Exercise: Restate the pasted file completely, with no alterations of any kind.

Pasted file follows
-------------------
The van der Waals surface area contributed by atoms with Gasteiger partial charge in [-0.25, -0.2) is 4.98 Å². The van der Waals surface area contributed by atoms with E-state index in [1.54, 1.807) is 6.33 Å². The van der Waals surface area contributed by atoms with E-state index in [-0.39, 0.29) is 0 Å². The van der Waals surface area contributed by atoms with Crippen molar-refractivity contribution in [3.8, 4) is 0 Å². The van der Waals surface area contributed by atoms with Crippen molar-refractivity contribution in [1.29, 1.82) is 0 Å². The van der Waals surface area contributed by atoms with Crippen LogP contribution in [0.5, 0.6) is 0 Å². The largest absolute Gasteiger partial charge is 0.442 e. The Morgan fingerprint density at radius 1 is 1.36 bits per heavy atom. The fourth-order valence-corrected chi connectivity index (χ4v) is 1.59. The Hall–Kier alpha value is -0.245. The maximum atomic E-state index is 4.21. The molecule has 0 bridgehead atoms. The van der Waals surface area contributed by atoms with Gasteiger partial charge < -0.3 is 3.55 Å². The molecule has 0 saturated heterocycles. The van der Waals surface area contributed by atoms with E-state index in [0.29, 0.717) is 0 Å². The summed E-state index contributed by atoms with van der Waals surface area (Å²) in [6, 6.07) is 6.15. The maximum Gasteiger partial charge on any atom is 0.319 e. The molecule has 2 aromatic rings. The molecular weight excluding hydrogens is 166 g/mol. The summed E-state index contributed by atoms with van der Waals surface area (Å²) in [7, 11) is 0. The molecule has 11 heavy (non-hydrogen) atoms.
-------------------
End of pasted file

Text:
The van der Waals surface area contributed by atoms with Gasteiger partial charge in [-0.25, -0.2) is 4.98 Å². The van der Waals surface area contributed by atoms with E-state index in [1.54, 1.807) is 6.33 Å². The van der Waals surface area contributed by atoms with E-state index in [-0.39, 0.29) is 0 Å². The van der Waals surface area contributed by atoms with Crippen molar-refractivity contribution in [3.8, 4) is 0 Å². The van der Waals surface area contributed by atoms with Crippen molar-refractivity contribution in [1.29, 1.82) is 0 Å². The van der Waals surface area contributed by atoms with Crippen LogP contribution in [0.5, 0.6) is 0 Å². The largest absolute Gasteiger partial charge is 0.442 e. The Morgan fingerprint density at radius 1 is 1.36 bits per heavy atom. The fourth-order valence-corrected chi connectivity index (χ4v) is 1.59. The Hall–Kier alpha value is -0.245. The maximum atomic E-state index is 4.21. The molecule has 0 bridgehead atoms. The van der Waals surface area contributed by atoms with Gasteiger partial charge < -0.3 is 3.55 Å². The molecule has 0 saturated heterocycles. The van der Waals surface area contributed by atoms with E-state index in [0.29, 0.717) is 0 Å². The summed E-state index contributed by atoms with van der Waals surface area (Å²) in [6, 6.07) is 6.15. The maximum Gasteiger partial charge on any atom is 0.319 e. The molecule has 2 aromatic rings. The molecular weight excluding hydrogens is 166 g/mol. The summed E-state index contributed by atoms with van der Waals surface area (Å²) in [7, 11) is 0. The molecule has 11 heavy (non-hydrogen) atoms.